• A functional sharable spatial database, regional atlas and thematic toolbox that details regional fisheries effort, gear type usage, megafauna species presence and bycatch levels from which future areas where there is a need for management initiatives can be identified.
  • Recommendations to WIO fisheries agencies for future sustainability, governance and management practices, based on sound scientific work and proof of mitigation effectiveness and feasibility.
  • A series of scientific journal articles and policy briefs to communicate the results of the project.
  • Contribution to national, regional and global databases (WIOFish, OBIS, AfreMas and IOTC)

The project aims to have the following outcomes:

Re invigoration of initiatives to reduce unnecessary bycatch in WIO fisheries, and improvement of the application of TEDs and other mitigation methods in the WIO.
Improved uptake of bycatch reduction initiatives in other WIO fisheries by avoiding a “tragedy of the commons” – e.g., why should inshore gillnetters modify their methods if trawlers do not modify theirs?
Improvement of negative perceptions of the impacts of WIO gillnetting, longlining and shrimp trawling.
Improvement of industry attitudes towards bycatch and improved adherence to the FAO Code of Conduct for Responsible Fishing.
Improved fishing selectivity through bycatch mitigation, a component of the Ecosystem Approach to Fisheries management (FAO 2003).
Best practices guidelines and Improved governance and management of fisheries and adoption of adaptive management methods.
Basic Facts

BASIC FACTS
Acronym: BYCAM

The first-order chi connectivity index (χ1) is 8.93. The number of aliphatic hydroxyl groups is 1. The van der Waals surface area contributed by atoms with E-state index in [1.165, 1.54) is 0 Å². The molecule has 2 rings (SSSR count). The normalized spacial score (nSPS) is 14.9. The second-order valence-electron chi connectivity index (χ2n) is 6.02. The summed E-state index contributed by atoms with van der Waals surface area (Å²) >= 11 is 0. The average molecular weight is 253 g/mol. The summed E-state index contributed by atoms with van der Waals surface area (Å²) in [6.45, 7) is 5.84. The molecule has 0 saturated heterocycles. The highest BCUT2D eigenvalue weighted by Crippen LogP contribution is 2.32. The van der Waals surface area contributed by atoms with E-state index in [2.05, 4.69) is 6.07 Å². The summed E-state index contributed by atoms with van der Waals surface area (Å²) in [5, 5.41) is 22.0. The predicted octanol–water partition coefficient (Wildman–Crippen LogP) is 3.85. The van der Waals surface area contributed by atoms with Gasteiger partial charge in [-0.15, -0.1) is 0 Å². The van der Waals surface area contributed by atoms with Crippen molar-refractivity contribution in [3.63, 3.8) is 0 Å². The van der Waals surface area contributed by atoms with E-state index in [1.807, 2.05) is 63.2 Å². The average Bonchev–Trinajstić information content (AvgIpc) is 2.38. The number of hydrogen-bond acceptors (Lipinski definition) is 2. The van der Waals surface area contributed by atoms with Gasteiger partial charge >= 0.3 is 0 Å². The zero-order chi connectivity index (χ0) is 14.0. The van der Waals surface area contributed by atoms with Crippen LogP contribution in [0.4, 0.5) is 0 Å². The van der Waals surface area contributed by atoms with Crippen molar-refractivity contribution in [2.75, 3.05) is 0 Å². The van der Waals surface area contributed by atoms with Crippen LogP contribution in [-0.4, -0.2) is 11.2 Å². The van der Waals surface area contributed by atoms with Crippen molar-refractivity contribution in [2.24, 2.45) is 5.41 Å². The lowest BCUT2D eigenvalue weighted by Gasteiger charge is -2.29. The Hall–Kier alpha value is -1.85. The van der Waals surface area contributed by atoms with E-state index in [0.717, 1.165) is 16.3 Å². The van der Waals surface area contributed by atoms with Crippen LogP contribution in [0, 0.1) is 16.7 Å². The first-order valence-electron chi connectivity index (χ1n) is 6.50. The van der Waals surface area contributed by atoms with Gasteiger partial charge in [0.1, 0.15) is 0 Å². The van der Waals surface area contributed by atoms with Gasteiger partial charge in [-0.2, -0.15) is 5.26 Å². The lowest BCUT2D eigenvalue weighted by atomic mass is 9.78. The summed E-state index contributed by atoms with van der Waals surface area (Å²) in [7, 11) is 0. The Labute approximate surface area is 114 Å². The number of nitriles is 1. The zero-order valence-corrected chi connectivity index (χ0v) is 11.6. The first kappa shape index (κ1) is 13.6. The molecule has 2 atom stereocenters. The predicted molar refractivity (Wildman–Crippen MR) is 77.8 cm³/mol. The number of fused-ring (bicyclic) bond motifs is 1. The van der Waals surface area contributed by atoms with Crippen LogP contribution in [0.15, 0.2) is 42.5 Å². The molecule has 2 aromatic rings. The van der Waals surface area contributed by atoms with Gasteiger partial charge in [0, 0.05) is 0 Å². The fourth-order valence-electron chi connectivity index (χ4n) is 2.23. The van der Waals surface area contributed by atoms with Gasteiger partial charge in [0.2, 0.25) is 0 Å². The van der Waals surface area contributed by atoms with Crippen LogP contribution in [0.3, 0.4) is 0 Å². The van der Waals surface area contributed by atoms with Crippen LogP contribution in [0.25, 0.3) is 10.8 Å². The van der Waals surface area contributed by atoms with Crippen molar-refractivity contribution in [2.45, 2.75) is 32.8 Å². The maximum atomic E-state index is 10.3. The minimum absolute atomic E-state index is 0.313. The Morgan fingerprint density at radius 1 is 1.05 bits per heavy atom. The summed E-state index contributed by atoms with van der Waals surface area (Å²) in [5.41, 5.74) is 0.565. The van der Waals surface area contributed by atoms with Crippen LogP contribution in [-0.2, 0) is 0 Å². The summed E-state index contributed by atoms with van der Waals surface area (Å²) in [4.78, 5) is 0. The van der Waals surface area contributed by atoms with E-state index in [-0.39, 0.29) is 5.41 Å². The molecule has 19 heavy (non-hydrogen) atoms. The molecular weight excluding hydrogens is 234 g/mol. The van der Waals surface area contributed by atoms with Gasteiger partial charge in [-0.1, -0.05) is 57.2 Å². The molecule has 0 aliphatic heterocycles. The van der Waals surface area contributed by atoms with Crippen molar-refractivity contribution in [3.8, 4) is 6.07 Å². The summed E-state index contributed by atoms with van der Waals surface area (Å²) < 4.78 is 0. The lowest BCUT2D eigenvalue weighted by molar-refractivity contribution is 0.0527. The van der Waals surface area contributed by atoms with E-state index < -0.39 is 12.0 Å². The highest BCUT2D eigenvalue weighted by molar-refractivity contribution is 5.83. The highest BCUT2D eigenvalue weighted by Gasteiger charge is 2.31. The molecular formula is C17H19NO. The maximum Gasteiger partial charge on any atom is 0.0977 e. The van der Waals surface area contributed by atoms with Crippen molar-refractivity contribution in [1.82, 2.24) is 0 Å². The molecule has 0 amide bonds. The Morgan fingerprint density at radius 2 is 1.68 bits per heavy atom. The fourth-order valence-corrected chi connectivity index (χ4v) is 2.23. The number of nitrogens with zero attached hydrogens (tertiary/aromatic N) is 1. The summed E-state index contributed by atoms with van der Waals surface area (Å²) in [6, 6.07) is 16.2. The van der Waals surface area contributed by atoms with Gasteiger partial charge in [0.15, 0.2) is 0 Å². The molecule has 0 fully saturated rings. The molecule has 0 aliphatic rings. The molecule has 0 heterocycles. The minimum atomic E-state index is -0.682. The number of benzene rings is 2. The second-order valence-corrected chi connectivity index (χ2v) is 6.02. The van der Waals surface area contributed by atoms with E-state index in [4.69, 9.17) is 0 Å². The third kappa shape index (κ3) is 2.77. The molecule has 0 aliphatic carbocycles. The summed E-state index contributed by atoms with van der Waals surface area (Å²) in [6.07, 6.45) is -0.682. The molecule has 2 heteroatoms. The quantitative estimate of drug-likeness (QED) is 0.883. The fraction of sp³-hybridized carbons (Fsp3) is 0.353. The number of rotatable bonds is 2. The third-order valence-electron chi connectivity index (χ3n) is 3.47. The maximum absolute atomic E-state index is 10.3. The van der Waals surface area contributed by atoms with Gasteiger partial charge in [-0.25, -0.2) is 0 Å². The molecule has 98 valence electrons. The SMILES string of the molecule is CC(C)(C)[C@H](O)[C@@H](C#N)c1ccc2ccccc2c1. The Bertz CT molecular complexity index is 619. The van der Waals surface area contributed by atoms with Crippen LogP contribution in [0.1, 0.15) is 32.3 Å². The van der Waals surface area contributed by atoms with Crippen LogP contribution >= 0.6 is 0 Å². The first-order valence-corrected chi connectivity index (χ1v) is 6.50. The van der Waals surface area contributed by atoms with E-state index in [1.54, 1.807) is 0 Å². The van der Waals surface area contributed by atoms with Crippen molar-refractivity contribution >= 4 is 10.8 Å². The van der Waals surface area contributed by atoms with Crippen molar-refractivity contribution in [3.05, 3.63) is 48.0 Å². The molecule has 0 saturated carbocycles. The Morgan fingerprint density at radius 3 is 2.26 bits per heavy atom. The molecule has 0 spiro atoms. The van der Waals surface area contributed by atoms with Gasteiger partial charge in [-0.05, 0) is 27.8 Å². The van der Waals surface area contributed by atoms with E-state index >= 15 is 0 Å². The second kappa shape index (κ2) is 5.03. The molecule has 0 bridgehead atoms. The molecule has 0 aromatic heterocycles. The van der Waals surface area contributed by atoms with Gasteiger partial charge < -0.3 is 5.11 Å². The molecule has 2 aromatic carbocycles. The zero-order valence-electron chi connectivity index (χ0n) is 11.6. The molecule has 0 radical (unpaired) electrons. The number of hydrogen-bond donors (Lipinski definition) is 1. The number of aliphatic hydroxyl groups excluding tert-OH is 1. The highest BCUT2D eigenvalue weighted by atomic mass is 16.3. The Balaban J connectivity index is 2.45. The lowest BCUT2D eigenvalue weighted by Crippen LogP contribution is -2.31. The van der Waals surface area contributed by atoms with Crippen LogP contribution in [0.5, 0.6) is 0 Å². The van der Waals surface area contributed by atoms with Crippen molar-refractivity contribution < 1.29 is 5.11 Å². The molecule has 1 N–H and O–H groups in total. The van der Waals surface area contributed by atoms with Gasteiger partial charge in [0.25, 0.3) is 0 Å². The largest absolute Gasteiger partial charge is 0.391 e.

Duration: 36 months (December 2014 – November 2017)
Project Reference: MASMA/CP/2014/01
Budget: US$ 654 269
WIOMSA Contribution: US$ 369 969
Project Coordinator:Omar A. AMIR and Atanasio BRITO

Project Partners:

The Ministry of Livestock and Fisheries, Zanzibar (MLF), Fisheries Research Institute of Mozambique (IIP), Institute of Marine Science (IMS), Kenya Marine Fisheries Research Institute (KMFRI), Global Vision International (GVI), Oceanographic Research Institute of South Africa (ORI), Newcastle University (NU), Florida International University (FIU), and Community Centered Conservation, Madagascar (C3)

Lead Institution: Ministry of Livestock and Fisheries (MLF) and Fisheries Research Institute (IIP)
Year of Approval: 2014
Project Country: Kenya, Madagascar, South Africa, Tanzania, and Mozambique
Investigators: Omar A. Amir, Atanasio Brito, Narriman S. Jiddawi, Edward Kimani, Nina N.Wambiji, Harrison Onganda, Noah Ngisiange, Sergi Perez, Sean Fennessy, Bernadine Everett, Per Berggren, Selina Stead, Andrew Temple, Jeremy Kiszka, Chris Poonian, and Yvette Razafindrakoto
Study Sites: http://www.wiomsa.org/wp-content/uploads/2015/05/Bycam-Map.png
Project Activities:

Theme 1: Assessment of current regional fisheries statistics and bycatch data
Activity 1.1 – Review of WIO fisheries statistics and bycatch for artisanal, small-scale commercial and semi-industrial fisheries
Current data on monitoring activities and efficacy will be reviewed by the partners with data supplied by the fisheries organisations of each country.
Materials and methodology:
A data form will be used to collect the data and will include questions regarding fishing effort, catch of target species and bycatch of non-target species. Methodology and data currently collated by governmental fisheries bodies will be supplied for assessment, analyses, data gap identification and recommendations for improvement.
Output: A report will be produced for all involved fisheries organisations detailing recommendations for improvement of current monitoring activities.
Geographic description: Activity will be conducted across all WIO countries who agree to provide data.
Time Frame: Commence at the start of the project and continue for 12 months.
Responsible partner/s: Responsible partner for assessment: Dr Amir and Dr Brito (leading) assisted by all other partners.
Theme 2: Bycatch assessment in coastal gillnet, longline and prawn trawl fisheries
Activity 2.1 – Socio-Economic importance of bycatch species
Understanding the socio-economic importance of bycatch species to stakeholders is vital in the process of bycatch mitigation and in determining priority species.
Materials and methodology: